Timers are an important part of an application and React Native implements the browser timers.
requestAnimationFrame(fn) is not the same as
setTimeout(fn, 0) - the former will fire after all the frame has flushed, whereas the latter will fire as quickly as possible (over 1000x per second on a iPhone 5S).
setImmediate within a
setImmediate callback, it will be executed right away, it won't yield back to native in between.
Promise implementation uses
setImmediate as its asynchronicity primitive.
One reason why well-built native apps feel so smooth is by avoiding expensive operations during interactions and animations. In React Native, we currently have a limitation that there is only a single JS execution thread, but you can use
InteractionManager to make sure long-running work is scheduled to start after any interactions/animations have completed.
Applications can schedule tasks to run after interactions with the following:
Compare this to other scheduling alternatives:
The touch handling system considers one or more active touches to be an 'interaction' and will delay
runAfterInteractions() callbacks until all touches have ended or been cancelled.
InteractionManager also allows applications to register animations by creating an interaction 'handle' on animation start, and clearing it upon completion:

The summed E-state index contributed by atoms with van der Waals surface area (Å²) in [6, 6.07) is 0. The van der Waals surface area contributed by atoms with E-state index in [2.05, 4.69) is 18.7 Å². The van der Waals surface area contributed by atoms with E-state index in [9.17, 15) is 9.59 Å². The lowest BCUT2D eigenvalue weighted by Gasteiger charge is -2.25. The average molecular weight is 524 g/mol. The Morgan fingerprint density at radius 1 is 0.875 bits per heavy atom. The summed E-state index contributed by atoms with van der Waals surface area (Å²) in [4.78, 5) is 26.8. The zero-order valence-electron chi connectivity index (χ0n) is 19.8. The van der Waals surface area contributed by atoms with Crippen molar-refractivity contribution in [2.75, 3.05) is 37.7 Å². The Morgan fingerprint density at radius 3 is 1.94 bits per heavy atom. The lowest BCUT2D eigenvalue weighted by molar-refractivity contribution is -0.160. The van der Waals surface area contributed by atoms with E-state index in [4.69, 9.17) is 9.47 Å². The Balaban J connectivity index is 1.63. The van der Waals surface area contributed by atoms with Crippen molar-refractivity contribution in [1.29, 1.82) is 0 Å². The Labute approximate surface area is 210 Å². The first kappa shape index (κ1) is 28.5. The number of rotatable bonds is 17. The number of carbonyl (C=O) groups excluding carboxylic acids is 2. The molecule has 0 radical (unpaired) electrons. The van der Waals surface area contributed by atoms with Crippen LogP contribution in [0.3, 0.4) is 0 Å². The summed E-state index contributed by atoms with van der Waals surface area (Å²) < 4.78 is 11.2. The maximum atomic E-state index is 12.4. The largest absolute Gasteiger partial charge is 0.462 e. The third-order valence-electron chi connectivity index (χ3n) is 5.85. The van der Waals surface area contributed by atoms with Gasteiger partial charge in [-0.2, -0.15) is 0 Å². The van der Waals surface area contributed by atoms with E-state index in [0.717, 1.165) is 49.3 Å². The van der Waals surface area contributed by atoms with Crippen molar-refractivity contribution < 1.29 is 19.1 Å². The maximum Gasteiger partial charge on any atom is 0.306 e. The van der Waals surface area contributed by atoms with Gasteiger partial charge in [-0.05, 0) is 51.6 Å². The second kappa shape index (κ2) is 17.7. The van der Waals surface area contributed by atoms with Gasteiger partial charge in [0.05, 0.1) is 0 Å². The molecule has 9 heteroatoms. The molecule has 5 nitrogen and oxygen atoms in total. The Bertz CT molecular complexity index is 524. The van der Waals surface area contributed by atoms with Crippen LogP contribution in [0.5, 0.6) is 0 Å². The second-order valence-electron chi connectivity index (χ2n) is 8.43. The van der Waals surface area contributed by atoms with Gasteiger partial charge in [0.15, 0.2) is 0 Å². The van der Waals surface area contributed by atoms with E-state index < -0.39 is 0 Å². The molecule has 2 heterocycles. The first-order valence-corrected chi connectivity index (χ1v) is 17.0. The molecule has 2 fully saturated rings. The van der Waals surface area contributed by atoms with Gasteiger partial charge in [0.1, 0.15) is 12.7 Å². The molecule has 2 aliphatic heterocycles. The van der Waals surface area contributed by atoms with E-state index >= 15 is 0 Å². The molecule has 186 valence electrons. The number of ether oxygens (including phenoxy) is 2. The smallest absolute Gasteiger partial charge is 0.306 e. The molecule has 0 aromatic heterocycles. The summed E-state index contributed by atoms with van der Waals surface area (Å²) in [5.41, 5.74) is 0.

We found out that the primary cause of fatals in apps created with React Native was due to timers firing after a component was unmounted. To solve this recurring issue, we introduced
TimerMixin. If you include
TimerMixin, then you can replace your calls to
setTimeout(fn, 500) with
this.setTimeout(fn, 500) (just prepend
this.) and everything will be properly cleaned up for you when the component unmounts.
This library does not ship with React Native - in order to use it on your project, you will need to install it with
npm i react-timer-mixin --save from your project directory.
This will eliminate a lot of hard work tracking down bugs, such as crashes caused by timeouts firing after a component has been unmounted.
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